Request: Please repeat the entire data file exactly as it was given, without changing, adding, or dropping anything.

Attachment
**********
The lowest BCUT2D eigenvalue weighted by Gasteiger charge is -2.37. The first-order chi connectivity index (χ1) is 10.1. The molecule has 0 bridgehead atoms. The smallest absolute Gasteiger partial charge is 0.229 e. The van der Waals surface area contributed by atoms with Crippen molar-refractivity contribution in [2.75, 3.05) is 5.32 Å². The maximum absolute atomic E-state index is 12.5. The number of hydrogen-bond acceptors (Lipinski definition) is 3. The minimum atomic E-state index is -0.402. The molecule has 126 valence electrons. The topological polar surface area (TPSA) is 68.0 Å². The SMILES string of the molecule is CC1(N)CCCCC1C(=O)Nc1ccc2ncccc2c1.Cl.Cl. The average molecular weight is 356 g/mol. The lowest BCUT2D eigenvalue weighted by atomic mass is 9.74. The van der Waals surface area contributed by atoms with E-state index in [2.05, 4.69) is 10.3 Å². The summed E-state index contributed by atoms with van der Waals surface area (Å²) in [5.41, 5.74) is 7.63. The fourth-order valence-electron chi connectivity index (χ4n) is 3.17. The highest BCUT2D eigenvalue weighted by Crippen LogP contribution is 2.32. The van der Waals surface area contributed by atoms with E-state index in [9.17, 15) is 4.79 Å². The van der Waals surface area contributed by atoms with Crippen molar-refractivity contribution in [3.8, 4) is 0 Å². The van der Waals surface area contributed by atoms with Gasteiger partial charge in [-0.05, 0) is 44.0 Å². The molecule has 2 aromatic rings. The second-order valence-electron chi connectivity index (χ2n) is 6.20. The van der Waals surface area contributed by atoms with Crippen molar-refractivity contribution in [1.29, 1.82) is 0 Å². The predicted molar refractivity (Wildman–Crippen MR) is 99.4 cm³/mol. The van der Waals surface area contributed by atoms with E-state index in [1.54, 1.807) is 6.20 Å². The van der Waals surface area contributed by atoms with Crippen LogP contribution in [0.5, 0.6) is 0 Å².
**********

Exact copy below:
The lowest BCUT2D eigenvalue weighted by Gasteiger charge is -2.37. The first-order chi connectivity index (χ1) is 10.1. The molecule has 0 bridgehead atoms. The smallest absolute Gasteiger partial charge is 0.229 e. The van der Waals surface area contributed by atoms with Crippen molar-refractivity contribution in [2.75, 3.05) is 5.32 Å². The maximum absolute atomic E-state index is 12.5. The number of hydrogen-bond acceptors (Lipinski definition) is 3. The minimum atomic E-state index is -0.402. The molecule has 126 valence electrons. The topological polar surface area (TPSA) is 68.0 Å². The SMILES string of the molecule is CC1(N)CCCCC1C(=O)Nc1ccc2ncccc2c1.Cl.Cl. The average molecular weight is 356 g/mol. The lowest BCUT2D eigenvalue weighted by atomic mass is 9.74. The van der Waals surface area contributed by atoms with E-state index in [2.05, 4.69) is 10.3 Å². The summed E-state index contributed by atoms with van der Waals surface area (Å²) in [5.41, 5.74) is 7.63. The fourth-order valence-electron chi connectivity index (χ4n) is 3.17. The highest BCUT2D eigenvalue weighted by Crippen LogP contribution is 2.32. The van der Waals surface area contributed by atoms with E-state index in [9.17, 15) is 4.79 Å². The van der Waals surface area contributed by atoms with Crippen molar-refractivity contribution in [3.8, 4) is 0 Å². The van der Waals surface area contributed by atoms with Gasteiger partial charge in [-0.05, 0) is 44.0 Å². The molecule has 2 aromatic rings. The second-order valence-electron chi connectivity index (χ2n) is 6.20. The van der Waals surface area contributed by atoms with Crippen molar-refractivity contribution in [1.29, 1.82) is 0 Å². The predicted molar refractivity (Wildman–Crippen MR) is 99.4 cm³/mol. The van der Waals surface area contributed by atoms with E-state index in [1.54, 1.807) is 6.20 Å². The van der Waals surface area contributed by atoms with Crippen LogP contribution in [0.5, 0.6) is 0 Å².